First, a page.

Just as Thomas Edison (Andorai) first unveils his transformative light bulb in 1880, across the ocean identical twin girls are born into poverty in Budapest. More misfortune befalls them, and the girls get separated, with each adopted by a separate family. Twenty years later, at the dawn of a new century, we meet both Dora and Lili (Segda) on-board the Orient-Express, but in different compartments and totally unaware of each other. The beautiful Dora is a con artist and courtesan preying on rich men, while Lili is a committed anarchist. A mysterious passenger named Z (Yankowski) will become fascinated by both women. With forays into other amusingly bizarre scenarios including a lecture on the female psyche and a chimpanzee explaining how he landed in captivity, we go on a strange, fascinating journey rich in mood and metaphor.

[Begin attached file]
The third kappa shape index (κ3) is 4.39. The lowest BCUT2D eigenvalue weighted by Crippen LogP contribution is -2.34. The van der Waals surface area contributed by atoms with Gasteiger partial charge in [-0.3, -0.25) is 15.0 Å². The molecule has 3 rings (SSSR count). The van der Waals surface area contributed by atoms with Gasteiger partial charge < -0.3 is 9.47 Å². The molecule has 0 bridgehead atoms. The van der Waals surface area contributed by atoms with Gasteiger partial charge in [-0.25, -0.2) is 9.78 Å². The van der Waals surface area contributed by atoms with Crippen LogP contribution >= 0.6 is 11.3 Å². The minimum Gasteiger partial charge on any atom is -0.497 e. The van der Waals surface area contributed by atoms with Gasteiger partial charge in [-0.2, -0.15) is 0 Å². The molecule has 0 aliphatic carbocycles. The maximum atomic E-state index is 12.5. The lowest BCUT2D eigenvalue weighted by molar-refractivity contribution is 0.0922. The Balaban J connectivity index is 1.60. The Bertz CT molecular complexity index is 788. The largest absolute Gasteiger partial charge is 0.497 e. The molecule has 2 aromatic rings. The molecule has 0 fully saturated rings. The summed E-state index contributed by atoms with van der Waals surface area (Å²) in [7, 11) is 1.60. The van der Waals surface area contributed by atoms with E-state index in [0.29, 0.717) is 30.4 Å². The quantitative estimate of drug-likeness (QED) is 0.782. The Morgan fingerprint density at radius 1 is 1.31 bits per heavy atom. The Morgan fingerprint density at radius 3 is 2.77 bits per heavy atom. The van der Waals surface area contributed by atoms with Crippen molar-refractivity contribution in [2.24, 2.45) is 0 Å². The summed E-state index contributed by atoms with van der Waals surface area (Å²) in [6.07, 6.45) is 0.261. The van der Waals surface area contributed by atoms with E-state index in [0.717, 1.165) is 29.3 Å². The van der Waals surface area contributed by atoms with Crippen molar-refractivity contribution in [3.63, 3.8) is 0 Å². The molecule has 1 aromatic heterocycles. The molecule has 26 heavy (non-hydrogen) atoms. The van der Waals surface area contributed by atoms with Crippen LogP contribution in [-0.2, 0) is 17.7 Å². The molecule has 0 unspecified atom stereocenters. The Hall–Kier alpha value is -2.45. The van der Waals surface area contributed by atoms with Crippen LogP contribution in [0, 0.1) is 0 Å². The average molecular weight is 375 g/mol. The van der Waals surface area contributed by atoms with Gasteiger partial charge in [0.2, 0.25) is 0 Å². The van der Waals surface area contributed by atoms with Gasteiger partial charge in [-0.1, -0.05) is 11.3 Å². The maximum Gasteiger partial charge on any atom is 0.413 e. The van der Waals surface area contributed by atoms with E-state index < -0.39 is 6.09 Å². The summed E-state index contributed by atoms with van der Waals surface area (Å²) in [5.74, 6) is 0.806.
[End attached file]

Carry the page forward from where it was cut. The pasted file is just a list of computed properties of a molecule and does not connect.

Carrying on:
Director Enyedi’s gorgeous, hypnotic film won the Camera d’Or for best debut feature at Cannes, and it’s easy to see why. For those not put off by its non-linear storytelling, “Century” is like a sumptuous, surreal dream. Some view it as an allegory of Hungary’s rocky fortunes over this period, with the twins representing competing sides of the national character. More broadly, the film is a meditation on the mystery of fate, the mixed blessings of invention and progress, and yes, the magic of pure cinema. Beyond the talents of Enyedi and the luminous Dorotha Segda in the lead, Tibor Mathe adds magic with his stunning black and white cinematography. For serious film fans, this “Twentieth Century” is well worth revisiting.